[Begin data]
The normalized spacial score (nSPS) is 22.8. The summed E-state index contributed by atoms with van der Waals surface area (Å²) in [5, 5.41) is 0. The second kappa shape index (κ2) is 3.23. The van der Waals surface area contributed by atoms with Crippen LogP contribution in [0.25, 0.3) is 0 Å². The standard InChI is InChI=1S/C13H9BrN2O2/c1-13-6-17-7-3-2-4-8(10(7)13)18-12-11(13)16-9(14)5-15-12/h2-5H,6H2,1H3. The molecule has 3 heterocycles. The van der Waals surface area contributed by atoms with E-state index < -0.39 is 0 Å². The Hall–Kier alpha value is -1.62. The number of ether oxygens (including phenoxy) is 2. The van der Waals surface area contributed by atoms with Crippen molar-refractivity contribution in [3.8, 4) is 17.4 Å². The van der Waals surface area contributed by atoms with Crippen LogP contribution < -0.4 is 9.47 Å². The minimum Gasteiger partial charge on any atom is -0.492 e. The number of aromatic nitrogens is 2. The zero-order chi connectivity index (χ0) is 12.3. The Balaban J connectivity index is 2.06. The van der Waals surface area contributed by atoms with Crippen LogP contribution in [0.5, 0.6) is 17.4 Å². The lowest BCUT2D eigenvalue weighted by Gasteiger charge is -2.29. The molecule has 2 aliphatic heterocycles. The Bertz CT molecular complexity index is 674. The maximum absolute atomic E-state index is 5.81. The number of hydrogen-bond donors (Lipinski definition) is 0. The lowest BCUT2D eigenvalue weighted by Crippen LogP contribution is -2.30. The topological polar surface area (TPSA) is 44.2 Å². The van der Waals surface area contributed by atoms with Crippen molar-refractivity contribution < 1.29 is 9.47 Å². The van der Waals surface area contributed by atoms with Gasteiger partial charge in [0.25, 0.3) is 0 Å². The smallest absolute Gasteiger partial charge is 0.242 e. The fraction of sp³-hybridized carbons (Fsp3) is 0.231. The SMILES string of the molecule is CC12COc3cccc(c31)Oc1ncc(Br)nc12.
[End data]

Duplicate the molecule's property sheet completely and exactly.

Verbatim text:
The normalized spacial score (nSPS) is 22.8. The summed E-state index contributed by atoms with van der Waals surface area (Å²) in [5, 5.41) is 0. The second kappa shape index (κ2) is 3.23. The van der Waals surface area contributed by atoms with Crippen LogP contribution in [0.25, 0.3) is 0 Å². The standard InChI is InChI=1S/C13H9BrN2O2/c1-13-6-17-7-3-2-4-8(10(7)13)18-12-11(13)16-9(14)5-15-12/h2-5H,6H2,1H3. The molecule has 3 heterocycles. The van der Waals surface area contributed by atoms with E-state index < -0.39 is 0 Å². The Hall–Kier alpha value is -1.62. The number of ether oxygens (including phenoxy) is 2. The van der Waals surface area contributed by atoms with Crippen molar-refractivity contribution in [3.8, 4) is 17.4 Å². The van der Waals surface area contributed by atoms with Crippen LogP contribution < -0.4 is 9.47 Å². The minimum Gasteiger partial charge on any atom is -0.492 e. The number of aromatic nitrogens is 2. The zero-order chi connectivity index (χ0) is 12.3. The Balaban J connectivity index is 2.06. The van der Waals surface area contributed by atoms with Crippen LogP contribution in [0.5, 0.6) is 17.4 Å². The lowest BCUT2D eigenvalue weighted by Gasteiger charge is -2.29. The molecule has 2 aliphatic heterocycles. The Bertz CT molecular complexity index is 674. The maximum absolute atomic E-state index is 5.81. The number of hydrogen-bond donors (Lipinski definition) is 0. The lowest BCUT2D eigenvalue weighted by Crippen LogP contribution is -2.30. The topological polar surface area (TPSA) is 44.2 Å². The van der Waals surface area contributed by atoms with Crippen molar-refractivity contribution < 1.29 is 9.47 Å². The van der Waals surface area contributed by atoms with Gasteiger partial charge in [0.25, 0.3) is 0 Å². The smallest absolute Gasteiger partial charge is 0.242 e. The fraction of sp³-hybridized carbons (Fsp3) is 0.231. The SMILES string of the molecule is CC12COc3cccc(c31)Oc1ncc(Br)nc12.